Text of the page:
7 Crucial Museums of African American Art

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February 24, 2021

Continuing the celebration of this year's Black History Month, we are bringing together

significant cultural institutions that are contributing to African American art in the US. Located throughout the US, these venues celebrate the African American experience and expand our understanding of it through exhibitions and a range of educational programs.

You should also check out museums holding major collections holding art by African American artists, such as Smithsonian American Art Museum, National Museum of African Art, Metropolitan Museum of Art, The Baltimore Museum of Art, Museum of Fine Arts Houston.

Without further ado, here are seven African American art museums around the USA.

Featured image: Museum of Contemporary African Diasporan Arts, Brooklyn, via mocada.org.

The Studio Museum, Harlem

Founded fifty years ago to champion, empower, and celebrate artists of African descent, the Studio Museum, Harlem brings together work that has been inspired and influenced by Black culture, serving as a site for the dynamic exchange of ideas about art and society.

Recognized as one of the most important public collections of works by Black artists, their permanent collection represents more than 700 artists, spans 200 years of history and includes over 2,500 works of art, including paintings, drawings, sculptures, watercolors, photographs, videos and mixed-media installations. Among them are works by Dawoud Bey, Jacob Lawrence, Sam Gilliam, Seydou Keita, Kara Walker, Romare Bearden, David Hammons and Kerry James Marshall. They also have the Artist-in-Residence program that has supported over one hundred artists early in their careers.

Featured image: The Studio Museum, Harlem, via studiomuseum.org.

The Museum of African Diaspora, San Francisco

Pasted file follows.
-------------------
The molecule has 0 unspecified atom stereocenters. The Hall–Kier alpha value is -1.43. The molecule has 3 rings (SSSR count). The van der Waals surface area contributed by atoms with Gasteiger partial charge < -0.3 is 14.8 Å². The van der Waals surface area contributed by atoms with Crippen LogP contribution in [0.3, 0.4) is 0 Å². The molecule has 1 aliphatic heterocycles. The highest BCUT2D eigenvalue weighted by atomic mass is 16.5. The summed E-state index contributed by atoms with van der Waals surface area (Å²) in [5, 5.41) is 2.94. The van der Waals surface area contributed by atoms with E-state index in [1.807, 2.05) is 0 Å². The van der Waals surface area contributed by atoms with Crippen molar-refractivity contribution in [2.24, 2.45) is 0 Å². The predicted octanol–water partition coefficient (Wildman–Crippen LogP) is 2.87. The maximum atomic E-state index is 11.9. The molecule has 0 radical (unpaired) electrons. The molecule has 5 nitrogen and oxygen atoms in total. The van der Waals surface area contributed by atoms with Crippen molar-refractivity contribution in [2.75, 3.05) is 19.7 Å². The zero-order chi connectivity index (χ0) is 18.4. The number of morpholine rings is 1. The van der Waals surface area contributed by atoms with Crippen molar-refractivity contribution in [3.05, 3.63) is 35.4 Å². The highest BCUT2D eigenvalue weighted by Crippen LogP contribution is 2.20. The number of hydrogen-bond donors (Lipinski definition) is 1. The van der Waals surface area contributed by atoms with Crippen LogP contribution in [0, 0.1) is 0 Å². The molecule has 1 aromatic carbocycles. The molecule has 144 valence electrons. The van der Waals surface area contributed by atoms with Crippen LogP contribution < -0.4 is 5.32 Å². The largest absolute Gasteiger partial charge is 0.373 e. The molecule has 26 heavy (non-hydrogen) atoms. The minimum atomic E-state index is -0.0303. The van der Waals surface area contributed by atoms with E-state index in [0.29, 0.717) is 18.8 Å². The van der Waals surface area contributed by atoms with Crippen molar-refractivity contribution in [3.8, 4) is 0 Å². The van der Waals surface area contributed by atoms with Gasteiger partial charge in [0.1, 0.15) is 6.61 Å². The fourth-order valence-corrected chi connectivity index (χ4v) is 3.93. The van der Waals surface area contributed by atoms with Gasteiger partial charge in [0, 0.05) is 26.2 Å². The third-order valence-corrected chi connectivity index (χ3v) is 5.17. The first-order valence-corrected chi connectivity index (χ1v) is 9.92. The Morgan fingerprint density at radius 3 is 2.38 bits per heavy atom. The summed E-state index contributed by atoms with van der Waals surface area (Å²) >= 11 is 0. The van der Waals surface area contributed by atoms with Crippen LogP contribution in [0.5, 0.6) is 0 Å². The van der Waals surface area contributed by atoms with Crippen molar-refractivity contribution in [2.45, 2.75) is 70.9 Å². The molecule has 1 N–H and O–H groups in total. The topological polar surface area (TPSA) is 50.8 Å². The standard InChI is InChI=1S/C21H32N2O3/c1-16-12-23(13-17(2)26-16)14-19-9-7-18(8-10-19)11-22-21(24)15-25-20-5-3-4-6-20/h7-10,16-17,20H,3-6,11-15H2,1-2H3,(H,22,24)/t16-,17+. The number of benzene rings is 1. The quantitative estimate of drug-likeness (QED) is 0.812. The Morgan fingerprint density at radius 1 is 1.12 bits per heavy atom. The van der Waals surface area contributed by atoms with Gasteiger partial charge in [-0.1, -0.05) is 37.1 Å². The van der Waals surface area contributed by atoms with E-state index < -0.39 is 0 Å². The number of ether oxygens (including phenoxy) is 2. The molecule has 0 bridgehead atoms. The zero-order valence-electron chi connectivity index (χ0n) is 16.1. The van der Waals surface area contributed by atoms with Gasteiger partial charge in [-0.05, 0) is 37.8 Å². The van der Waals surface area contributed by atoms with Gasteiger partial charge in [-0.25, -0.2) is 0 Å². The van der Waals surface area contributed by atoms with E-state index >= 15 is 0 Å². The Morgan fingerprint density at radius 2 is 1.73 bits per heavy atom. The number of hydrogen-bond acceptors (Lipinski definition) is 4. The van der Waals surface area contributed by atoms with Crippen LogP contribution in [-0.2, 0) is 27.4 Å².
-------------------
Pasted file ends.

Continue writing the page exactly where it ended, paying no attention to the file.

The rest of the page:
A contemporary art museum, the Museum of African Diaspora in San Francisco celebrates Black cultures, ignites challenging conversations, and inspires learning through the global lens of the African Diaspora. One of the few museums in the world focused exclusively on African Diaspora culture and on presenting their rich cultural heritage, their focus spans the African Diaspora across history, from the diaspora at the origin of human existence through the contemporary African Diaspora that has affected communities and cultures around the world.

As one of the designers behind the museum, Deborah Sussman of Sussman/Prejza, put it, "MoAD is essentially a place of storytelling. It’s about people and their experiences, rather than a collection of artifacts." Through their exhibition program, they seek to represent work that may be under-represented in other U.S. museums. They also organize a range of public programs that celebrate the impact of individuals, cultures, and nationalities of African descent on a wide range of artistic and cultural pursuits.

Featured image: The Museum of African Diaspora, San Francisco, via Creative Commons.

The California African American Museum, Los Angeles

Located in Los Angeles, the California African American Museum focuses on enrichment and education on the cultural heritage and history of African Americans with a focus on California and western United States. Founded in 1977, CAAM is the first African American museum of art, history, and culture fully supported by a state, as its tangible recognition of the critically important role African Americans have played in the American West’s cultural, economic, and political development.

Their permanent collection houses 4,000 objects that span landscape painting and portraiture, modern and contemporary art, historical objects and print materials, and mixed-media artworks from the African diaspora and by African Americans from across the United States. The collection places a special focus on works pertinent to California and the American West. Through their programing, they support the work of under-represented artists of color, encouraging conversations about the way African American artists have contributed to American culture and the world at large.